There is a correlation between the massive student debt load that many new lawyers are saddled with and their ability to practise in areas that directly affect Ontarians. The Law Society could assist by reducing or eliminating licensing fees for new calls, and providing financial support or incentives for law students and recent calls who commit to working in underserviced areas of Ontario.
The Law Society can also look at how legal services can be more efficaciously utilized. For example, the Law Society can work directly with community stakeholders to address how Ontarians can access the legal system in a less expensive manner. By speaking to the experts on the ground the Law Society can direct resources and efforts to ensure that any needless regulatory hurdles are removed and allow Ontarians to access justice in a more timely manner. The Law Society can also look to providing additional resources to solo and small firms who provide legal services to the majority of Ontarians. By making it easier and less burdensome for lawyers to start their own practises and by encouraging collaboration with paralegals the Law Society can increase the pool of available licensees who can then in turn assist Ontarians. By providing the necessary tools, forms, and notices to solo and small firms, the Law Society can ensure that Ontarians have access to affordable and effective legal services.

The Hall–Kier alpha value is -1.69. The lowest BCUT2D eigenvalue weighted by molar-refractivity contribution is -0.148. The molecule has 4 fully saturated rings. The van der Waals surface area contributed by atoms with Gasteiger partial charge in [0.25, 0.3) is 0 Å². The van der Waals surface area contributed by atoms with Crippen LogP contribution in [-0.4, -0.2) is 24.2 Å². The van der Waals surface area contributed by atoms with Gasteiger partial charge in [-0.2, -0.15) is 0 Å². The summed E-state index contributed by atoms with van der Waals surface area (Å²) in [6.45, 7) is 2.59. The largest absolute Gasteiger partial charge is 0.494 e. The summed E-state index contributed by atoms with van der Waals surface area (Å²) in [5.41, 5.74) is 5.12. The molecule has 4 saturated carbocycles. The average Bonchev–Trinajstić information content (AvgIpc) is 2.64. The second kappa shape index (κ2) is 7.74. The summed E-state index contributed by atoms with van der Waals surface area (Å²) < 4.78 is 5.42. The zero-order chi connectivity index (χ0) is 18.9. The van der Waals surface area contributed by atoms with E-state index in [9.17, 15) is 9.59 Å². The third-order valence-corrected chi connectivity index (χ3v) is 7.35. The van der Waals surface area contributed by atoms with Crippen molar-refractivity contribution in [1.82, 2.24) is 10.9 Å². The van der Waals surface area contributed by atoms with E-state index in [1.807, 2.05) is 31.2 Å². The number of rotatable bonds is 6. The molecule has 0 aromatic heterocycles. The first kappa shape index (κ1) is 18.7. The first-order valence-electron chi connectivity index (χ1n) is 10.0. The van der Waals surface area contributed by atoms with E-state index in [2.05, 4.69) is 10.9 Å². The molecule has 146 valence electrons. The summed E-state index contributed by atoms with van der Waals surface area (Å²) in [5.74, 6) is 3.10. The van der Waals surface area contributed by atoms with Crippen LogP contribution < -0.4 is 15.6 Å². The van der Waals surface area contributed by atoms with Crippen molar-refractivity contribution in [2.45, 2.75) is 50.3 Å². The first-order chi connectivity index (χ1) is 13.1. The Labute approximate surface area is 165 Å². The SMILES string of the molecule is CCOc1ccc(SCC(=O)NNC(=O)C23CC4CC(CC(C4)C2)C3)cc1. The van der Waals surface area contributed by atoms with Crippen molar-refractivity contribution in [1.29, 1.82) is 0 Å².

Finally, the Law Society can invest in technological innovation so the legal system becomes more accessible and less expensive for Ontarians. This may result in less actual interface with lawyers. However, the role of the Law Society is to determine what is best for the public interest as opposed to the interest of the profession.